OTHER GODS The most enduring of H.P. Lovecraft's literary characters, Cthulhu first appeared in Weird Tales in 1928. Great Old Ones An ongoing theme in Lovecraft's work is the complete irrelevance of mankind in the face of the cosmic horrors that apparently exist in the universe, with Lovecraft constantly referring to the "Great Old Ones": a loose pantheon of ancient, powerful deities from space who once ruled the Earth and who have since fallen into a deathlike sleep. Lovecraft named several of these deities, including Azathoth, Cthulhu, Ghatanothoa, Shub-Niggurath, Yog-Sothoth, Nyarlathotep and Yig. Table of Great Old Ones This table is organized as follows: In Joseph S. Outer Gods The Outer Gods are ruled by Azathoth, the "Blind Idiot God", who holds court at the center of the universe. List of Outer Gods Abhoth See Clark Ashton Smith deities. Aiueb Gnshal Azathoth See Azathoth. Azhorra-Tha The Blackness from the Stars The Cloud-Thing
Pan (god) In Greek religion and mythology, Pan (/ˈpæn/; Ancient Greek: Πᾶν, Pān) is the god of the wild, shepherds and flocks, nature of mountain wilds, hunting and rustic music, and companion of the nymphs. His name originates within the Ancient Greek language, from the word paein (πάειν), meaning "to pasture." He has the hindquarters, legs, and horns of a goat, in the same manner as a faun or satyr. The Roman Faunus, a god of Indo-European origin, was equated with Pan. The worship of Pan began in Arcadia which was always the principal seat of his worship. Representations of Pan on 4th century BC gold and silver Pantikapaion coins One of the famous myths of Pan involves the origin of his pan flute, fashioned from lengths of hollow reed. Disturbed in his secluded afternoon naps, Pan's angry shout inspired panic (panikon deima) in lonely places. Following the Titans' assault on Olympus, Pan claimed credit for the victory of the gods because he had frightened the attackers.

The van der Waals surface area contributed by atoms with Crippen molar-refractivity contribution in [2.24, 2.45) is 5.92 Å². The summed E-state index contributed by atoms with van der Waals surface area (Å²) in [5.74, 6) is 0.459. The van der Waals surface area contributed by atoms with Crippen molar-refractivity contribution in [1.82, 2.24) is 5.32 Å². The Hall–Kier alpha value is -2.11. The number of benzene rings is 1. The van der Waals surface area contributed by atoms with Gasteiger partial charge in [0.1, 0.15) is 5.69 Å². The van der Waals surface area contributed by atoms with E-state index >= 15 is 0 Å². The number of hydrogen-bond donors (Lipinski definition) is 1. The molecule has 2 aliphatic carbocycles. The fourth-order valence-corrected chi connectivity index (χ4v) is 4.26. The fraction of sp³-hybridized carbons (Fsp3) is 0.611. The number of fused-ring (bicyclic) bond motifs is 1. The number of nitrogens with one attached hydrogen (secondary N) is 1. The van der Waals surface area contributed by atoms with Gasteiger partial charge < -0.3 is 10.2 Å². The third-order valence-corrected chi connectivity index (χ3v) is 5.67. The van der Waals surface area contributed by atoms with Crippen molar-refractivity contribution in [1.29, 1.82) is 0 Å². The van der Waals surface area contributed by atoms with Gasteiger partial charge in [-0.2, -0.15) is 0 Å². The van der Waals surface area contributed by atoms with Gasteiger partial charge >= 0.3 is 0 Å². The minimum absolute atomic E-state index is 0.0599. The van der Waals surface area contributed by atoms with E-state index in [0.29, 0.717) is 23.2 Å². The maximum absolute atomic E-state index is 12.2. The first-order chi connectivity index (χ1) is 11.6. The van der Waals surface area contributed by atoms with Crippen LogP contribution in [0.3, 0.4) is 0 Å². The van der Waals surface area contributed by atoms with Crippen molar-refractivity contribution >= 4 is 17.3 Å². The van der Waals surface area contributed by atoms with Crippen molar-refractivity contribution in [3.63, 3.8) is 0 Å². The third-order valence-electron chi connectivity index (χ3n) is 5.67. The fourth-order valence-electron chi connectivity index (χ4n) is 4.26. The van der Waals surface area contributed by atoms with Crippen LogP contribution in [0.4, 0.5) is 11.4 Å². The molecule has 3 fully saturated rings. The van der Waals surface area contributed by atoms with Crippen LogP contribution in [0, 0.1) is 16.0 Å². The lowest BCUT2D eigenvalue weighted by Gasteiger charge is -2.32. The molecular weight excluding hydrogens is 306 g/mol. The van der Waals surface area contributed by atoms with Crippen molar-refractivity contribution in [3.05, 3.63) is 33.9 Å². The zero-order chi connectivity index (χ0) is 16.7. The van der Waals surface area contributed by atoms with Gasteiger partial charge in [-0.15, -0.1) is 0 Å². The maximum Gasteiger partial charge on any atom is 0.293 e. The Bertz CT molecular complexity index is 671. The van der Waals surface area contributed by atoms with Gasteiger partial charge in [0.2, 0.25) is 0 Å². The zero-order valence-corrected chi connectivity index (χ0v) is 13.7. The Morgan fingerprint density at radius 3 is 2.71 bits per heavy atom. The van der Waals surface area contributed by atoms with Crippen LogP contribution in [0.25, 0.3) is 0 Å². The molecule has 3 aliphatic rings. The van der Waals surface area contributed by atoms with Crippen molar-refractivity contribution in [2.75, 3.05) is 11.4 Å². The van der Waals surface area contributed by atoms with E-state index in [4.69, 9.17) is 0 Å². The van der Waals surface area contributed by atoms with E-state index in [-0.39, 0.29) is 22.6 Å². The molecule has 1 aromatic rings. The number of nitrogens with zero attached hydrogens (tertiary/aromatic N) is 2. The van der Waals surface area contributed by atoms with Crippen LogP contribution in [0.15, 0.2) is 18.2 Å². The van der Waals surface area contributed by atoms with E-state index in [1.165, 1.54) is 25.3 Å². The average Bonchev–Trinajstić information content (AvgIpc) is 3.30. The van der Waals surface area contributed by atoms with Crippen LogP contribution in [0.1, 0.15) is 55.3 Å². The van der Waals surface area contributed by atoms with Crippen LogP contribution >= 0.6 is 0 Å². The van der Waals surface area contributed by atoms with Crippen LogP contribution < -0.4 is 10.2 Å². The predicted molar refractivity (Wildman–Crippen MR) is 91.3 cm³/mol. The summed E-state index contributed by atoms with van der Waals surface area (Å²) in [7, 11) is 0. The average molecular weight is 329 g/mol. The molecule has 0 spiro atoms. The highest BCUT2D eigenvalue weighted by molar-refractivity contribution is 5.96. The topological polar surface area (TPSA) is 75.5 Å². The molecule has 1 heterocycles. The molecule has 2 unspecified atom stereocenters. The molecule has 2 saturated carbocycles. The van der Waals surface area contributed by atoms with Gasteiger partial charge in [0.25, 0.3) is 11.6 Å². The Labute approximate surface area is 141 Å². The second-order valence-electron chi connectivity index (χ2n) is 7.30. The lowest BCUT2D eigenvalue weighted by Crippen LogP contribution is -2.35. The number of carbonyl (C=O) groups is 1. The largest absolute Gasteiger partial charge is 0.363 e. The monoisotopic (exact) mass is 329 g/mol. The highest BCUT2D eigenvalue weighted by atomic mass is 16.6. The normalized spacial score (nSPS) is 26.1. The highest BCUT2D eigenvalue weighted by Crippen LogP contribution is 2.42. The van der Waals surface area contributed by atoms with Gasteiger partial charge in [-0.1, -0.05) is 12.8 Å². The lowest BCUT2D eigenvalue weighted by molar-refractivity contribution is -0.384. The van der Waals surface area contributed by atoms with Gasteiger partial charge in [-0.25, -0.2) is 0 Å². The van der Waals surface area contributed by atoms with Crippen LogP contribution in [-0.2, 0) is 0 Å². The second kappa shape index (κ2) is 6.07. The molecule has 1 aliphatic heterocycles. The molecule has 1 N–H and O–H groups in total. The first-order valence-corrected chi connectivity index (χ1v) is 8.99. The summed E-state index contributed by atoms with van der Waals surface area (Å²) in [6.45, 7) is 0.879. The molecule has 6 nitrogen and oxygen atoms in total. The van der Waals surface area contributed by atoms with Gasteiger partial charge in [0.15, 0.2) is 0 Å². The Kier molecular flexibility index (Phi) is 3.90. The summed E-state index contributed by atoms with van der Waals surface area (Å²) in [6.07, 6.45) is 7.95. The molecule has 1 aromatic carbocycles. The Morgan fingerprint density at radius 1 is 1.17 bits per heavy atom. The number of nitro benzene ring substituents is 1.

Information technology Information technology (IT) is the application of computers and telecommunications equipment to store, retrieve, transmit and manipulate data, often in the context of a business or other enterprise. The term is commonly used as a synonym for computers and computer networks, but it also encompasses other information distribution technologies such as television and telephones. Several industries are associated with information technology, including computer hardware, software, electronics, semiconductors, internet, telecom equipment, e-commerce and computer services.[a] Humans have been storing, retrieving, manipulating and communicating information since the Sumerians in Mesopotamia developed writing in about 3000 BC, but the term information technology in its modern sense first appeared in a 1958 article published in the Harvard Business Review; authors Harold J. Leavitt and Thomas L. History of computer technology Data storage Databases Data retrieval
Elysium Elysium or the Elysian Fields (Ancient Greek: Ἠλύσιον πεδίον, Ēlýsion pedíon) is a conception of the afterlife that developed over time and was maintained by certain Greek religious and philosophical sects and cults. Initially separate from the realm of Hades, admission was reserved for mortals related to the gods and other heroes. Later, it expanded to include those chosen by the gods, the righteous, and the heroic, where they would remain after death, to live a blessed and happy life, and indulging in whatever employment they had enjoyed in life. The ruler of Elysium varies from author to author: Pindar and Hesiod name Cronus as the ruler, while the poet Homer in the Odyssey describes fair-haired Rhadamanthus dwelling there. Classical literature In Homer’s Odyssey, Elysium is described as a paradise: to the Elysian plain…where life is easiest for men. Pindar's Odes describes the reward waiting for those living a righteous life: See also